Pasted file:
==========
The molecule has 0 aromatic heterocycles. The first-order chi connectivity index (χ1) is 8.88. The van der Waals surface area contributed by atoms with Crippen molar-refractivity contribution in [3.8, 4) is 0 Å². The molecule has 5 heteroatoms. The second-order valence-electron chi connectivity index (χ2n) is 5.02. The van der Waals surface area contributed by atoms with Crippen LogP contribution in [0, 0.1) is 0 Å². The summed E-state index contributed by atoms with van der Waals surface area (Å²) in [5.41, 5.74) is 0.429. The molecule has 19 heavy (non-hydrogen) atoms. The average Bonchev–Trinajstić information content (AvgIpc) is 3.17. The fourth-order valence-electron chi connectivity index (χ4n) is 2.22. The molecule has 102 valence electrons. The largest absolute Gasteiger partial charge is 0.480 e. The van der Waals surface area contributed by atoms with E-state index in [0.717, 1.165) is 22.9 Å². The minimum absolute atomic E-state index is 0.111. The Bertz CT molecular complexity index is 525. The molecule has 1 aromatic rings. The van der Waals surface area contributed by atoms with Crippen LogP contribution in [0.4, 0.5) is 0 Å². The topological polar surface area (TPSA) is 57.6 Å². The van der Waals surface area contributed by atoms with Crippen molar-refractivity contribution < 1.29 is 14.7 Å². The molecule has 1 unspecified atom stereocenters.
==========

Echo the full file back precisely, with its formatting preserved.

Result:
The molecule has 0 aromatic heterocycles. The first-order chi connectivity index (χ1) is 8.88. The van der Waals surface area contributed by atoms with Crippen molar-refractivity contribution in [3.8, 4) is 0 Å². The molecule has 5 heteroatoms. The second-order valence-electron chi connectivity index (χ2n) is 5.02. The van der Waals surface area contributed by atoms with Crippen LogP contribution in [0, 0.1) is 0 Å². The summed E-state index contributed by atoms with van der Waals surface area (Å²) in [5.41, 5.74) is 0.429. The molecule has 19 heavy (non-hydrogen) atoms. The average Bonchev–Trinajstić information content (AvgIpc) is 3.17. The fourth-order valence-electron chi connectivity index (χ4n) is 2.22. The molecule has 102 valence electrons. The largest absolute Gasteiger partial charge is 0.480 e. The van der Waals surface area contributed by atoms with E-state index in [0.717, 1.165) is 22.9 Å². The minimum absolute atomic E-state index is 0.111. The Bertz CT molecular complexity index is 525. The molecule has 1 aromatic rings. The van der Waals surface area contributed by atoms with Crippen LogP contribution in [0.4, 0.5) is 0 Å². The topological polar surface area (TPSA) is 57.6 Å². The van der Waals surface area contributed by atoms with Crippen molar-refractivity contribution < 1.29 is 14.7 Å². The molecule has 1 unspecified atom stereocenters.